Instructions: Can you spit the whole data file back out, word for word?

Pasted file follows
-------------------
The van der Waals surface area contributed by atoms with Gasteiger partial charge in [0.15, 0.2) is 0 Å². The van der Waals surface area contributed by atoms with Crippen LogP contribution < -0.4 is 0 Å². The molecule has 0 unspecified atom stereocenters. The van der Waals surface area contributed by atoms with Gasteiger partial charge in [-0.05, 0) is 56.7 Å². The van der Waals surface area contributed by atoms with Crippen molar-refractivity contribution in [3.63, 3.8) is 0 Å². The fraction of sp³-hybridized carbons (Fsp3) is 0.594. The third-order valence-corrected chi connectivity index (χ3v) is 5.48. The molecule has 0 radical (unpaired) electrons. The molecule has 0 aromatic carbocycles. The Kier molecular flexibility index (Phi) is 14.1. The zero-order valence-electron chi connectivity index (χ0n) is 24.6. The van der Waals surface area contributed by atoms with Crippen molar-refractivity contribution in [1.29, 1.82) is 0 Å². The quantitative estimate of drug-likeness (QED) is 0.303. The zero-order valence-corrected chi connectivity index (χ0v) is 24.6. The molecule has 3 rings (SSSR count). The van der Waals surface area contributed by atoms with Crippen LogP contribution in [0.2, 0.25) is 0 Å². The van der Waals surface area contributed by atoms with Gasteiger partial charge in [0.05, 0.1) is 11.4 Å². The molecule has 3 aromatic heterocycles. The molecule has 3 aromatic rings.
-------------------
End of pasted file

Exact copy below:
The van der Waals surface area contributed by atoms with Gasteiger partial charge in [0.15, 0.2) is 0 Å². The van der Waals surface area contributed by atoms with Crippen LogP contribution < -0.4 is 0 Å². The molecule has 0 unspecified atom stereocenters. The van der Waals surface area contributed by atoms with Gasteiger partial charge in [-0.05, 0) is 56.7 Å². The van der Waals surface area contributed by atoms with Crippen molar-refractivity contribution in [3.63, 3.8) is 0 Å². The fraction of sp³-hybridized carbons (Fsp3) is 0.594. The third-order valence-corrected chi connectivity index (χ3v) is 5.48. The molecule has 0 radical (unpaired) electrons. The molecule has 0 aromatic carbocycles. The Kier molecular flexibility index (Phi) is 14.1. The zero-order valence-electron chi connectivity index (χ0n) is 24.6. The van der Waals surface area contributed by atoms with Crippen molar-refractivity contribution in [1.29, 1.82) is 0 Å². The quantitative estimate of drug-likeness (QED) is 0.303. The zero-order valence-corrected chi connectivity index (χ0v) is 24.6. The molecule has 3 rings (SSSR count). The van der Waals surface area contributed by atoms with Crippen LogP contribution in [0.2, 0.25) is 0 Å². The van der Waals surface area contributed by atoms with Gasteiger partial charge in [0.05, 0.1) is 11.4 Å². The molecule has 3 aromatic heterocycles. The molecule has 3 aromatic rings.